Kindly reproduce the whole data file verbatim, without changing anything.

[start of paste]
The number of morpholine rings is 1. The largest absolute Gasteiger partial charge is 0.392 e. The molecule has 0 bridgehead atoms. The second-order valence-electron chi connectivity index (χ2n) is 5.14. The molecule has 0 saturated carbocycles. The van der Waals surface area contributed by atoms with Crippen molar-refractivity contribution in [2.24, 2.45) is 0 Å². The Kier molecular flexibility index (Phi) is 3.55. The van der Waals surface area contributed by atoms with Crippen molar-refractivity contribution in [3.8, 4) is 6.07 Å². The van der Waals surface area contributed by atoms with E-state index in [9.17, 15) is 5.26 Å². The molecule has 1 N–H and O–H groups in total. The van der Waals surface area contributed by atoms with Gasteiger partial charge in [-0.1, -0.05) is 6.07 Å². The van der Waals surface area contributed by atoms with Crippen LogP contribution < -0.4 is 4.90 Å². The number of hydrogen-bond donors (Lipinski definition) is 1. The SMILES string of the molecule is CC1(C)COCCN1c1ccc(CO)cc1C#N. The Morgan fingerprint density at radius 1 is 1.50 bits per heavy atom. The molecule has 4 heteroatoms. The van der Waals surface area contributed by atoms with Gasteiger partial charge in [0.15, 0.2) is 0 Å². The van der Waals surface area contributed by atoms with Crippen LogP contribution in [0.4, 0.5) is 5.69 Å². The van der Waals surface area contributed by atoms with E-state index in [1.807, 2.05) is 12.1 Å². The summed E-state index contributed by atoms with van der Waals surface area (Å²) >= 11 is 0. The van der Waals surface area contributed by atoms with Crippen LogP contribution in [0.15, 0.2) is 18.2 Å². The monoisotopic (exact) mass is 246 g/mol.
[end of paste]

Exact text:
The number of morpholine rings is 1. The largest absolute Gasteiger partial charge is 0.392 e. The molecule has 0 bridgehead atoms. The second-order valence-electron chi connectivity index (χ2n) is 5.14. The molecule has 0 saturated carbocycles. The van der Waals surface area contributed by atoms with Crippen molar-refractivity contribution in [2.24, 2.45) is 0 Å². The Kier molecular flexibility index (Phi) is 3.55. The van der Waals surface area contributed by atoms with Crippen molar-refractivity contribution in [3.8, 4) is 6.07 Å². The van der Waals surface area contributed by atoms with E-state index in [9.17, 15) is 5.26 Å². The molecule has 1 N–H and O–H groups in total. The van der Waals surface area contributed by atoms with Gasteiger partial charge in [-0.1, -0.05) is 6.07 Å². The van der Waals surface area contributed by atoms with Crippen LogP contribution < -0.4 is 4.90 Å². The number of hydrogen-bond donors (Lipinski definition) is 1. The SMILES string of the molecule is CC1(C)COCCN1c1ccc(CO)cc1C#N. The Morgan fingerprint density at radius 1 is 1.50 bits per heavy atom. The molecule has 4 heteroatoms. The van der Waals surface area contributed by atoms with Gasteiger partial charge in [0.15, 0.2) is 0 Å². The van der Waals surface area contributed by atoms with Crippen LogP contribution in [0.4, 0.5) is 5.69 Å². The van der Waals surface area contributed by atoms with E-state index in [1.807, 2.05) is 12.1 Å². The summed E-state index contributed by atoms with van der Waals surface area (Å²) >= 11 is 0. The van der Waals surface area contributed by atoms with Crippen LogP contribution in [0.15, 0.2) is 18.2 Å². The monoisotopic (exact) mass is 246 g/mol.